Yesterday brought the
that the Ministry of Environment and Forests has rejected NTPC's
proposal to build the 261MW Rupsiyabagar-Khasiyabara power plant on the
Gori river near Munsiari in Uttarakhand, because of the profound damage
it would cause to the fragile and ecologically important area (which is
to say nothing about how it would affect the people in the fifty-odd
villages along the river that would dry up due to the diversion of
I've been following this project for a while, because I have a special
interest in the area. I have visited a number of times for bird surveys
(and I plan to do more work there in future), and my friends there have
been tirelessly involved in local conservation efforts for many years;
so I can claim to know a little about its ecology. It seems obvious to
me that constructing a large dam there would be a disaster—no doubt it
is obvious to NTPC as well, because they have been spreading
misinformation about it from the very start.
To begin with, the environmental impact assessment prepared for them by
WAPCOS (Water and Power Consultancy
Services) is nonsense. To pick on just one section where I am qualified
to comment, the biodiversity estimates are wildly inaccurate. Where they
list fewer than a hundred species of plants and trees, a few
thousand are documented from the area, many of which occur
nowhere else. They mention only ten species of mammals and eight species
of birds from an area whose checklist runs to about 300, and where I saw
more than a hundred species in three days (and even an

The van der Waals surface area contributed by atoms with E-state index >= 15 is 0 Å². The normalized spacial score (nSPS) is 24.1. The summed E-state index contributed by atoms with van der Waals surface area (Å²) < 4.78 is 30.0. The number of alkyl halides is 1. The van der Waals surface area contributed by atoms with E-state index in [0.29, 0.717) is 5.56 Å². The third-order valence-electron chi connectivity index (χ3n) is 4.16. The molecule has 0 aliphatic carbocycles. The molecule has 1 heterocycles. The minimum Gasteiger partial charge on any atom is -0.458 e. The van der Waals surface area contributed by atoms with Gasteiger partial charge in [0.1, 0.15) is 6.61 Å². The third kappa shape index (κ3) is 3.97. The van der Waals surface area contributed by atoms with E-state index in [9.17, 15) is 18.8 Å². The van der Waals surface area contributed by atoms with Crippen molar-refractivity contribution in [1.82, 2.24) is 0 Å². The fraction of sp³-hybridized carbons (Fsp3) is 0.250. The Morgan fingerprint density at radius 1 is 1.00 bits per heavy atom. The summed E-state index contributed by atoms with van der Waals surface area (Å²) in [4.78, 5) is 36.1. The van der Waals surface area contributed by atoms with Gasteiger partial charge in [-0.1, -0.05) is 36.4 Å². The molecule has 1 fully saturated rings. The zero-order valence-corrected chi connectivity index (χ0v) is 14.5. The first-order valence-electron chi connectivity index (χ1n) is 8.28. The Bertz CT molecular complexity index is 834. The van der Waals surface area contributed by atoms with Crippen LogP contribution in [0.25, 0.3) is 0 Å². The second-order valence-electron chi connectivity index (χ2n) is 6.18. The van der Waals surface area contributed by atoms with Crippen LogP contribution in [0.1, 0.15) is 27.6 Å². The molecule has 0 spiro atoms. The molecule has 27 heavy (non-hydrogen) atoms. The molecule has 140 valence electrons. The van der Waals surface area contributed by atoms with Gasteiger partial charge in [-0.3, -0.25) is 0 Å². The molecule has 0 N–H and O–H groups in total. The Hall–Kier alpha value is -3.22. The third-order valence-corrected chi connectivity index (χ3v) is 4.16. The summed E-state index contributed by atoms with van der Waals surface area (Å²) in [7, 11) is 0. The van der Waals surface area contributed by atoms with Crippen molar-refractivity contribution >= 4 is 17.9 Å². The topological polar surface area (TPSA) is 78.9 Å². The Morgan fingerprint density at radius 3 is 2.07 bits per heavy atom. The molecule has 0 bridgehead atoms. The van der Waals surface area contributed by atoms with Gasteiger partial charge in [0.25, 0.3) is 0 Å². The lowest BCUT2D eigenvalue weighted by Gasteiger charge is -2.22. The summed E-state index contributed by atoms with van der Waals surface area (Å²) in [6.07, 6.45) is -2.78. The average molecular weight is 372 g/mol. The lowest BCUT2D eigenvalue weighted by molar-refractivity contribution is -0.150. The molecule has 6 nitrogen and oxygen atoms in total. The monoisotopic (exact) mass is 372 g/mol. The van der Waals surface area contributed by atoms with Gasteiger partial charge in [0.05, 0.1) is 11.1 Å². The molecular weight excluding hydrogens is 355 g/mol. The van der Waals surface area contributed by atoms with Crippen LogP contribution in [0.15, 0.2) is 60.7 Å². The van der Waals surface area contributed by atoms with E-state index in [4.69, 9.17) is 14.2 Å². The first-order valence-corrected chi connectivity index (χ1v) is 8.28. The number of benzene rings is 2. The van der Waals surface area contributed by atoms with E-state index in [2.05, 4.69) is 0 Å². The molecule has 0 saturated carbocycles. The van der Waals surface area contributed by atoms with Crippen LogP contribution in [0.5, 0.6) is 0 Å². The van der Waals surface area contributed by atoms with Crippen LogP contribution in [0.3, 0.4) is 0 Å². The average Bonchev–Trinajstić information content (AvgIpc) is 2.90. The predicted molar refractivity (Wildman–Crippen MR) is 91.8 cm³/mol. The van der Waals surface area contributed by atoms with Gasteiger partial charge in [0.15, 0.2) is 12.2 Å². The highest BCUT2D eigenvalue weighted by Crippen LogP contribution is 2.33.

eight-year-old Ammu must have seen a few dozen on her first morning
walk). Then they blithely conclude that the impact on wildlife would be
Disturbance to wildlife
During construction phase, large number of machinery and construction
labour will have to be mobilized. The operation of various construction
equipment, and blasting is likely to generate noise. These activities
can lead to some disturbance to wildlife population. Likewise, siting of
construction equipment, godowns, stores, labour camps, etc. can lead to
adverse impacts on fauna, in the area. From the available data, the
area does not have significant wildlife population. Likewise, area
does not appear to be on the migratory routes of animals and therefore
the construction of the project will not affect the animals.
Anyone who has visited the area and knows anything about wildlife would
be able to see how ridiculous these claims are. The rest of
follows in the same vein (for example, it talks about the advantages of
importing migrant labour amounting to some 77% of the local population
in terms of the "exchange of ideas and cultures between various groups
of people which would not have been possible otherwise").
NTPC has also been hard at work in the area to make sure opposition to
the project is ignored, downplayed, or eliminated. They have used force
to intimidate people who questioned the project, bribed public officials
(and admitted to doing so), and colluded with them to interfere in local
Van Panchayat elections to disallow candidates who opposed the project.
They have held "public hearings" when people from affected villages were
not able to attend (because they were on an annual excursion to collect
medicinal plants at higher altitudes), and refused to acknowledge and
record critical questions at such hearings.
There are many people in the area who support the project because NTPC
is bringing money and promises of development to a poor and remote area;
and because they have no access to information about the environmental
and social record of big dams in India to evaluate the promises, and no
way to estimate the long-term costs to the area and their livelihoods to
compare against the paltry compensation being offered for their lands
Now they might give me compensation…
That's not what I'm chasing. I was a rich man before yesterday.
Now all I have got is a cheque and a pickup truck, and
I left my farm under the freeway.
— Jethro Tull,
“Farm on the Freeway”
It remains to be seen if the MoEF's rejection is binding, or if the NTPC
(which has already invested heavily in land acquisition and construction
in the area), and the other people who stand to gain from the project at
the expense of local inhabitants, will find some way to work around it.
How long can the Gori valley survive such determined opposition?